The 'Moneyball' approach to business hiring


Entrepreneur and author J. Allan McCarthy draws examples from the sporting world in his latest book Beyond Genius, Innovation & Luck: The ‘Rocket Science’ of Building High-Performance Corporations.

Great coaches take into consideration an athlete’s talent and heart when they’re building a team, but they consider group dynamics, too, according to McCarthy, who has worked with more than 200 companies, including Cisco Systems, Raychem Corporation, SAP, Redback Networks, BEA Systems and Ericsson.

“It’s not just a matter of getting the fastest, strongest and smartest players on your side,” noted McCarthy. “If you’re building a championship team, you’re gauging how the individual athletes fit together: how their personalities, talents, drive and abilities will mesh to meet the team’s goals. It’s exactly what you need to do to build a winning corporate team. As Michael Jordan, put it, ‘Talent wins games, but teamwork and intelligence win championships.’ ”

In the 2011 film Moneyball, Oakland A's General Manager Billy Beane (played by Brad Pitt) picks his players based on analysis and evidence, noted McCarthy. He doesn’t ever just “go with his gut.”

McCarthy shared the following key points for building a successful, effective team.

Lead with a team, not a group
A team of leaders behaves very differently than a group of leaders. Many companies don’t know the difference. “It comes down to clear goals, interdependencies and rules of engagement,” McCarthy explained. Every corporation claims to hire only the best and the brightest but it is evident that getting the best and brightest to function as a team can be a challenge.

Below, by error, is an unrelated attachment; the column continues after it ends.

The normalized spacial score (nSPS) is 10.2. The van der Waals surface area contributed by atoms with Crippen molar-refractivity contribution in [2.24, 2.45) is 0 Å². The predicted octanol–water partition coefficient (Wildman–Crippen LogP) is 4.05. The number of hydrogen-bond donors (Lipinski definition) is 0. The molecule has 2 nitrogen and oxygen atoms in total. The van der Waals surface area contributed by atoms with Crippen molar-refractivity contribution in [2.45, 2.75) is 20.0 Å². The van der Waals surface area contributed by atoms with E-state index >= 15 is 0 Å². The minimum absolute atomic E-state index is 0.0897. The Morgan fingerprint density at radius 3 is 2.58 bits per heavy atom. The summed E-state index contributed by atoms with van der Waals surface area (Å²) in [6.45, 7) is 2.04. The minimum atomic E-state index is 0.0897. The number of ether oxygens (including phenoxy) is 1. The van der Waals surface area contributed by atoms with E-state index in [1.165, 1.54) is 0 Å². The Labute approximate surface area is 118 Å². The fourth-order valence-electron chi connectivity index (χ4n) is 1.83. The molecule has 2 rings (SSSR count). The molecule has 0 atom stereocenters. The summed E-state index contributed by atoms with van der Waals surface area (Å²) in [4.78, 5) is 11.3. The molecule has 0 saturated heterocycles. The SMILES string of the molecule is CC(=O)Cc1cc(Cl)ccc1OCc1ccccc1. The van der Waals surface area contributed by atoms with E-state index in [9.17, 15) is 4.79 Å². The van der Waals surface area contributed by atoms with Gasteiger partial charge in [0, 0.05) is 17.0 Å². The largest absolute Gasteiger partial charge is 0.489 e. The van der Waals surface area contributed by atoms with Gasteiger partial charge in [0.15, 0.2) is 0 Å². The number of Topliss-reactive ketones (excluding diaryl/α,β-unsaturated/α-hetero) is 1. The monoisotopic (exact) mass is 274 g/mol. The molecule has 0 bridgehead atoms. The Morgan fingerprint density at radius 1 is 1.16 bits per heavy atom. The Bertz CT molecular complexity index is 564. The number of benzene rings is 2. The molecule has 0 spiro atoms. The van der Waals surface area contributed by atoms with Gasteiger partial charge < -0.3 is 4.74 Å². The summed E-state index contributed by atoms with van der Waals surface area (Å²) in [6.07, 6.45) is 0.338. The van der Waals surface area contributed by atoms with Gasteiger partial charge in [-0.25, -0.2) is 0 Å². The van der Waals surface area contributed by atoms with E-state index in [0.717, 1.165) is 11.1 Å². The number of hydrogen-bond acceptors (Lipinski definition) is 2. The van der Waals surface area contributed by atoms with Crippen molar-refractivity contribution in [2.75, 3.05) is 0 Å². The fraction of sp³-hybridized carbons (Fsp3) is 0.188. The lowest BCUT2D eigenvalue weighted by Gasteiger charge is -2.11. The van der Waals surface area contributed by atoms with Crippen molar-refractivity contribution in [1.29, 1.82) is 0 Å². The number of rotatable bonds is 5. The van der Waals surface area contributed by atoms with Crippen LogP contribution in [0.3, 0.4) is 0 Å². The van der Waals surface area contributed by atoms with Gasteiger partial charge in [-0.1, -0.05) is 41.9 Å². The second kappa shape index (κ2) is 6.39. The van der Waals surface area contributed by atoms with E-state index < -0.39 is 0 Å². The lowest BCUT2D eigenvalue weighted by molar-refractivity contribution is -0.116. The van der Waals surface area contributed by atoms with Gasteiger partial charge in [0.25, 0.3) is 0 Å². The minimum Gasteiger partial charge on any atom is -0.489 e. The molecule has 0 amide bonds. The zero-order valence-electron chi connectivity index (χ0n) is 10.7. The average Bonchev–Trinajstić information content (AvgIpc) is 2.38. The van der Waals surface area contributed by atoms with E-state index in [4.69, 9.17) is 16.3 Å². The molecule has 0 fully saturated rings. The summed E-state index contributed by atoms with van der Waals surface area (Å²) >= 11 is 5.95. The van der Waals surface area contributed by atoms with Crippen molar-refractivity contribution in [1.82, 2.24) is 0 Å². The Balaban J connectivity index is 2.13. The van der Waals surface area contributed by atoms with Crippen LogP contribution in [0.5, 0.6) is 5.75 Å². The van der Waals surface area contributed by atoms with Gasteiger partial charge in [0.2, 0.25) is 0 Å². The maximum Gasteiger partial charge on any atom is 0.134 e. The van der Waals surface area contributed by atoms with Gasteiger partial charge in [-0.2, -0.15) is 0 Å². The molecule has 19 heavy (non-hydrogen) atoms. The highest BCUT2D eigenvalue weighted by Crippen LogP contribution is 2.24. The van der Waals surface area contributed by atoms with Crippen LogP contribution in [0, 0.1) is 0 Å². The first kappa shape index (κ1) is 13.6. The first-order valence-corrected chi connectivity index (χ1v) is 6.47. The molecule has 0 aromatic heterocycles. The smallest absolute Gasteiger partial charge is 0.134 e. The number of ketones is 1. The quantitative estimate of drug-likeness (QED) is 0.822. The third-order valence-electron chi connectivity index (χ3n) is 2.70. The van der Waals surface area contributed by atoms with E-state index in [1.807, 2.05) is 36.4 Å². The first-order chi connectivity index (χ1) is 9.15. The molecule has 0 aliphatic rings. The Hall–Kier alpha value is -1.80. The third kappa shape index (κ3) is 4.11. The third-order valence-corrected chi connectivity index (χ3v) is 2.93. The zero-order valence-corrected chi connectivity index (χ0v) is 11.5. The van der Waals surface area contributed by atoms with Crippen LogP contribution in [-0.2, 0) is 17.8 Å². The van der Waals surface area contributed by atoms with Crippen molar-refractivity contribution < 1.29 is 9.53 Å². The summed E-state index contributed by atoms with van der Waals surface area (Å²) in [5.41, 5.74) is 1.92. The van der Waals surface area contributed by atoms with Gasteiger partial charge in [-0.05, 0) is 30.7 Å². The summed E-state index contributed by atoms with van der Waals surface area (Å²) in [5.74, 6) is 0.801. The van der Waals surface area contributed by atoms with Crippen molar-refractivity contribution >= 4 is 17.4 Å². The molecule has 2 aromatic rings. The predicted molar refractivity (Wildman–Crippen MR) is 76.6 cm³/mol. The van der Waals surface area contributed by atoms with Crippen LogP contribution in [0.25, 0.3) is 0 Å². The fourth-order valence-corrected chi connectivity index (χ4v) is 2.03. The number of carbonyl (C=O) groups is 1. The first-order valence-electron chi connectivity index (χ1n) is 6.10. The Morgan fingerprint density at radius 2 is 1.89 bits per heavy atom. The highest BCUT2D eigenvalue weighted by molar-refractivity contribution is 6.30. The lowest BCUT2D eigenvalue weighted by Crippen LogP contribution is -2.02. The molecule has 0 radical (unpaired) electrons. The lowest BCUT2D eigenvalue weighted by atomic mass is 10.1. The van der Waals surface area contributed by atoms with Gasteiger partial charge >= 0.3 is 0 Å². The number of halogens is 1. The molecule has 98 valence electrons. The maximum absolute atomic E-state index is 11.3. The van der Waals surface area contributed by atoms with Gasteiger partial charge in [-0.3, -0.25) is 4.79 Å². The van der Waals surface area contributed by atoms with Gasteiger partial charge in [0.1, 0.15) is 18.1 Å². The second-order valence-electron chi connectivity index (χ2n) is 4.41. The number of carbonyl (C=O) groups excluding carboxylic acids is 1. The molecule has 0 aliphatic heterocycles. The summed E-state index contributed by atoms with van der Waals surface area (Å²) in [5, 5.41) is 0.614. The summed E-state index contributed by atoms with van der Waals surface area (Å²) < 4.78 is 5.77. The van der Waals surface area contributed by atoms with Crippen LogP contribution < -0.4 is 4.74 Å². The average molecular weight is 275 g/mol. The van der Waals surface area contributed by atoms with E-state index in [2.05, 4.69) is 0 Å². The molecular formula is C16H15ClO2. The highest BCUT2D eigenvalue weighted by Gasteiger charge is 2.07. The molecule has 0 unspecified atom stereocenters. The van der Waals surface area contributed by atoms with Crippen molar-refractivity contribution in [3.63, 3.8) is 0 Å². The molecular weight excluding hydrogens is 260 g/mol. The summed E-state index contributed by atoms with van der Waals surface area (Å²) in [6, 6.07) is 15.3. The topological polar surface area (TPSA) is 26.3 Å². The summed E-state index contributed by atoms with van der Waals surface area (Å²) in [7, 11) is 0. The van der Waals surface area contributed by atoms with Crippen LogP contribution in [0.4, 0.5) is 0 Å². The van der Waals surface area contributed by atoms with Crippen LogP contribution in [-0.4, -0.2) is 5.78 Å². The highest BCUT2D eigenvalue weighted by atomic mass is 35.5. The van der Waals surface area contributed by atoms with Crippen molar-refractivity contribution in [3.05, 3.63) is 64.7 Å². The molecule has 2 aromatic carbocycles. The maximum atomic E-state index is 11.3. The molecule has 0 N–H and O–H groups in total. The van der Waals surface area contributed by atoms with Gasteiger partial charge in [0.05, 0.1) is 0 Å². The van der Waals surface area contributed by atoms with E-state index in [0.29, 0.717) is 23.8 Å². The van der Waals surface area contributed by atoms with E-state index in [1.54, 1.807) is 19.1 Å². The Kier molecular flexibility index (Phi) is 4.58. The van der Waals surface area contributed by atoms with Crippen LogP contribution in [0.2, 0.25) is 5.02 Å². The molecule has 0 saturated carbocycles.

Know your goals
McCarthy cited Microsoft co-founder Bill Gates on this point: “Teams should be able to act with the same unity of purpose and focus as a well-motivated individual.” Many big-name CEOs like to say their talent runs free with innovative ideas. “It makes for compelling literature,” McCarthy said. But would that work in the real world? Organizations need their personnel to think out-of-the-box but also act in a prescriptive culture -- to work within a system in order to achieve common objectives.

Create a 'foxhole mentality'
The problem with executives is that they all want to lead and none want to follow, McCarthy said. A team made up of executives is like a group of thoroughbred stallions confined to a small space called an organization -- plenty of kicking, biting and discord. Thoroughbreds don’t naturally work well as a team. Better to define responsibilities that build a “foxhole mentality,” wherein one person has the gun, the other the bullets, McCarthy added. It’s in the best interests of both for each to succeed.

Become adept at resolving conflict
Hiring the best and the brightest should create a diverse, competent group — but inevitably these individuals generate friction that can sabotage an organization's progress. So, sensitize team members to the early warning signs: know-it-all attitudes, multi-tasking during team meetings, exhibiting dominant behavior, not responding in a timely fashion or engaging in avoidance. Agree, as a team, on how to mutually manage and minimize counterproductive behaviors as they surface.

Create individual and team agreements
The final stage of planning establishes who will do what for team objectives, as well as a collective agreement on team rules and interdependencies. Ask individuals to openly commit to what they will do, and how the team is to function. The public declaration stresses employee obligation and collaborative management.

“We live in a 21st-century economy where speed and efficiency is a top priority, and that often means a ‘shoot first, ask questions later’ mentality,” McCarthy observed. “But you get the team that you plan for, not necessarily what you pay for. If time is money, then I’d invest it in creating and building a championship team.”